Uroš Vilovski

Uroš Vilovski (Serbian Cyrillic: Урош Виловски, Hungarian: Vilovszki Uros; born 25 February 1984) is a Serbian-Hungarian handball player for Hungarian club Gyöngyösi KK.

Uroš Vilovski
Uros Vilovski 03.jpg
Vilovski in 2010
Personal information
Full name Uroš Vilovski
Born (1984-02-25) 25 February 1984 (age 38)
Senta, SFR Yugoslavia
Nationality Serbian / Hungarian
Height 1.97 m (6 ft 6 in)
Playing position Pivot
Club information
Current club Gyöngyösi KK
Number 23
Senior clubs
Years Team
Proleter Zrenjanin
2006–2015
MKB Veszprém
2006–2007
→ Debreceni KSE (loan)
2007–2008
Balatonfüredi KSE (loan)
2013
Montpellier (loan)
2014–2015
Balatonfüredi KSE (loan)
2015–2016
Minaur Baia Mare
2016
Al Qiyadah
2016–2017
Bergischer HC
2017–2018
Székelyudvarhelyi KC
2018
Minaur Baia Mare
2018–
Gyöngyösi KK
National team
Years Team
2009–2011
Serbia
2017–2018
Hungary[1] 8 (14)
Medal record
Men's handball
Representing  Serbia and Montenegro
U21 World Championship
Silver medal – second place 2005 Hungary Team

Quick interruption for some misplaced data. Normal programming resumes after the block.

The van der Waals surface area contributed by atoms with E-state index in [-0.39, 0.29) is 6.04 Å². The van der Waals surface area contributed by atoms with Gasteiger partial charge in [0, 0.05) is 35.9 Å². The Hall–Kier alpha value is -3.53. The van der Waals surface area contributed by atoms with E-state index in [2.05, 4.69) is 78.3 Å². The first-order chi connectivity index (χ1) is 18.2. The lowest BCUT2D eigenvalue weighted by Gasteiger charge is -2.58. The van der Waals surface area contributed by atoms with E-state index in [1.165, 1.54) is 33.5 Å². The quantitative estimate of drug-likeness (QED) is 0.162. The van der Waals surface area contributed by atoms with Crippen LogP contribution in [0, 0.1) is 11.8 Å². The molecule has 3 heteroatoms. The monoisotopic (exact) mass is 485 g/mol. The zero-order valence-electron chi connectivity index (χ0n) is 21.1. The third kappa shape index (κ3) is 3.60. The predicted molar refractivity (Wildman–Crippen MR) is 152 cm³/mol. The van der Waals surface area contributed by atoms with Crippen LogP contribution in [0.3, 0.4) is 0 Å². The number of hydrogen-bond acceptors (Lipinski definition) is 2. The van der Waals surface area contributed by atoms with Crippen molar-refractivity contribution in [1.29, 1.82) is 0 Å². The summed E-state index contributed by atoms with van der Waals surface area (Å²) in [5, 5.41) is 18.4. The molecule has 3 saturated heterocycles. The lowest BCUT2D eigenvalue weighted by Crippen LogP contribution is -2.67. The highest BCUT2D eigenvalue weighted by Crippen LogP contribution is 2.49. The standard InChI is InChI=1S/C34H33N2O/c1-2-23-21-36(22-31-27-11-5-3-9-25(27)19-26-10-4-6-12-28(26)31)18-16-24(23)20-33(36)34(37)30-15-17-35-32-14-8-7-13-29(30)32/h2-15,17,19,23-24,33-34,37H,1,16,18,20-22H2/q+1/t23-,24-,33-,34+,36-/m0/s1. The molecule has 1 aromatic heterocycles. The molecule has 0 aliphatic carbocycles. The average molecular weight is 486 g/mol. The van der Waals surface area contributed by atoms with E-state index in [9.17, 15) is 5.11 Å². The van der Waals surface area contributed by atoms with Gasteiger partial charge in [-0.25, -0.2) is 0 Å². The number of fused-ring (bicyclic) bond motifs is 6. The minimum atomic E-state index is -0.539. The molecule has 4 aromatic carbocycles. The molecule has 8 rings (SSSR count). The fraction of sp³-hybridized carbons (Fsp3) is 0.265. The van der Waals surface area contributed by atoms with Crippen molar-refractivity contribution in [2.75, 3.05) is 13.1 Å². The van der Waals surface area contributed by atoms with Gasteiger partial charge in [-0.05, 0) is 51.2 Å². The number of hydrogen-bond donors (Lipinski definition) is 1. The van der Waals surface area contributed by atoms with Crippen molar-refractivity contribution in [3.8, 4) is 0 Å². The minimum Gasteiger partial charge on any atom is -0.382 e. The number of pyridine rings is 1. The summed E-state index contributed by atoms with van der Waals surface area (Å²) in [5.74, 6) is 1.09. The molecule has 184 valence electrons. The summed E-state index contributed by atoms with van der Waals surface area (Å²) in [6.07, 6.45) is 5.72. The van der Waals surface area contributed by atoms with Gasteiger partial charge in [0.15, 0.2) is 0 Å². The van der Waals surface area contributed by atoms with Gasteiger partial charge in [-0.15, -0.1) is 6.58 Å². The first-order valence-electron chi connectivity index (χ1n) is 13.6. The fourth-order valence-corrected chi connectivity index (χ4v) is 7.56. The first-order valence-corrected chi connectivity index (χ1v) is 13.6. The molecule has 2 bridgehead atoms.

Representing  Serbia
Mediterranean Games
Gold medal – first place 2009 Pescara Team

Club careerEdit

In his homeland, Vilovski played for Proleter Zrenjanin, before moving abroad to Hungary. He was signed by MKB Veszprém in 2006, spending the next two seasons on loan at Debreceni KSE (2006–07) and Balatonfüredi KSE (2007–08). Over the course of his career, Vilovski also played in France, Romania,[2] Qatar and Germany.

International careerEdit

Vilovski represented Serbia and Montenegro at the 2005 World Under-21 Championship, as the team finished as runners-up.[3]

At senior level, Vilovski represented Serbia at the 2010 European Championship and 2011 World Championship. He later switched allegiance to Hungary and participated at the 2018 European Championship.

HonoursEdit

MKB Veszprém

ReferencesEdit

  1. ^ "Válogatott játékosok rangsora - férfi" (in Hungarian). kezitortenelem.hu. Retrieved 11 December 2020.
  2. ^ "Minaur Baia Mare win Romanian Super Cup!". handball-planet.com. 21 August 2015. Retrieved 31 May 2020.
  3. ^ "Medallists" (PDF). ihf.info. 28 August 2005. Retrieved 11 December 2020.

External linksEdit